Susan Cadogan bursts with energy. It may be cold and foggy outside, but the ever-glamorous reggae star is fizzing.

The veteran Jamaican singer, who made her name in the 70s, laughs as she tells me how busy her life has become over the past few years, with a touring schedule to rival that of her recording heyday.

Splitting her time between Florida and her home in the Jamaican capital Kingston, she says she feels almost as at home in London.

“Things are so busy,” says the singer, best known for hits Hurts so Good, Nice and Easy and the reggae version of Piece of My Heart.

“It’s wonderful. I love being in London and I enjoy the cooler weather.”

Susan is over here for a tour which on Christmas Eve will see her return to Oxford for the city’s traditional feast of bass, ska, rocksteady and dancehall: Reggae Xmas, at The Bullingdon in Cowley Road.

She is joined by bassline masters Mighty Leap, local heroes DestaNation and the man in the hat, Count Skylarkin’ who takes to the decks with partner in crime John Dash. Keeth Ulett keeps the temperature rising in the second room.

Susan dipped her toe into the world of reggae by singing the tune Love My Life for Jamaican DJ Jerry Lewis, but seriously took off after teaming up with the legendary Lee ‘Scratch’ Perry.

It was Perry who also ‘christened’ her Susan; she is actually called Alison, though her friends call her by her second name, Anne or Annie.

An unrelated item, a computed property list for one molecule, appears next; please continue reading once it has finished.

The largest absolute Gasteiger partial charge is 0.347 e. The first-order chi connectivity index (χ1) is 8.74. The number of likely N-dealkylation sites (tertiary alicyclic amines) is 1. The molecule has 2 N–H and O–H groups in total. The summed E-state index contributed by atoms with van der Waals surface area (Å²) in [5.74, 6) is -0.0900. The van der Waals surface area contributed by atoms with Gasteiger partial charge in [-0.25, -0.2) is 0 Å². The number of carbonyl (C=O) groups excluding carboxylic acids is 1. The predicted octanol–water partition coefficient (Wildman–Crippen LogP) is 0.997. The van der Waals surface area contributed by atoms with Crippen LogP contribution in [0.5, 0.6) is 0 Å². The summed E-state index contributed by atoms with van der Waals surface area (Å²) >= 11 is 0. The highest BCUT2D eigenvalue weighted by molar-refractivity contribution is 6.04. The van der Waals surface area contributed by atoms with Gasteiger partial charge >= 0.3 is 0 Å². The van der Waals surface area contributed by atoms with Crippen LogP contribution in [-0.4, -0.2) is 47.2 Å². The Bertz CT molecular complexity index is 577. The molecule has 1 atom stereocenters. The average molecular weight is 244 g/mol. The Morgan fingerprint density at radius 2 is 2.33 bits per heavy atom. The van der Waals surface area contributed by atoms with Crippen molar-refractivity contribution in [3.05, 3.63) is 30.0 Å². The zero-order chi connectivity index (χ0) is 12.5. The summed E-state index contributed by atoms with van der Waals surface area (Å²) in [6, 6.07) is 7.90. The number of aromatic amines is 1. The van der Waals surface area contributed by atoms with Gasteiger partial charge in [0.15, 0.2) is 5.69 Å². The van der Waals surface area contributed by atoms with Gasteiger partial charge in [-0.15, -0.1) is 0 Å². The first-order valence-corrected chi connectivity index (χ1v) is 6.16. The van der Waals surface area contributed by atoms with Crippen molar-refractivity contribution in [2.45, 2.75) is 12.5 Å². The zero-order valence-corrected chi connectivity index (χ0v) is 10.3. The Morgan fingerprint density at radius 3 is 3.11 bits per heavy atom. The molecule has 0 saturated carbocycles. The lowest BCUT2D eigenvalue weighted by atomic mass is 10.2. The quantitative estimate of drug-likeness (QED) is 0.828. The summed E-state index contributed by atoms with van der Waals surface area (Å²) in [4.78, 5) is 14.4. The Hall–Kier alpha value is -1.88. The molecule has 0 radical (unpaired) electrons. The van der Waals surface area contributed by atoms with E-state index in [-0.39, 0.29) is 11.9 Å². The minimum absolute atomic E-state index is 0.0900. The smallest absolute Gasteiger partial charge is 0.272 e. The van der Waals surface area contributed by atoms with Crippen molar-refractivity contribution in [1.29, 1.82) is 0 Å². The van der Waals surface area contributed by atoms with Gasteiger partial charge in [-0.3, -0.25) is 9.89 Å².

“Susan is my stage personality” she laughs.

“It’s a different person. I get liberated by the music and all the things I can do. I can even ger a bit naughty with some suggestive songs!”

“Susan Cadogan is an actor as much as a musician."

Her Christmas Eve show will see her performing the hits from back in the day along with new tunes. “I started writing in the 90s,” she says. “I didn’t know I could do it, but I have carried on.”

Her popularity is, she says, the result of a remarkable reversal of fortune. “I went down a rocky road,” she says.

“In the 80s, things got so hard for me and in 2009 when I retired from my job at the library at the University of the West Indies, and couldn’t get another job, I thought I was going out to pasture.

"But The Bible says not to waste your talents that are given to you, so I set out getting some more shows. And things are good.

“All I can do is try my best. I still have my energy and voice and do what I can.”

And we can’t get enough. Susan was last in Oxford in 2013 for a farewell show for the late, and greatly missed DJ Derek. She remains in demand across Europe but says can't wait to come back to the Cowley Road.

So what is it about the music that lends itself to Christmas?

“Reggae is uplifting and carries a message,” she says. “And it’s intoxicating. When the bass kicks in, you can’t help but move. I can’t sing sad songs to reggae. It’s happy music!”

* Reggae Xmas at The Bullingdon is on Christmas Eve.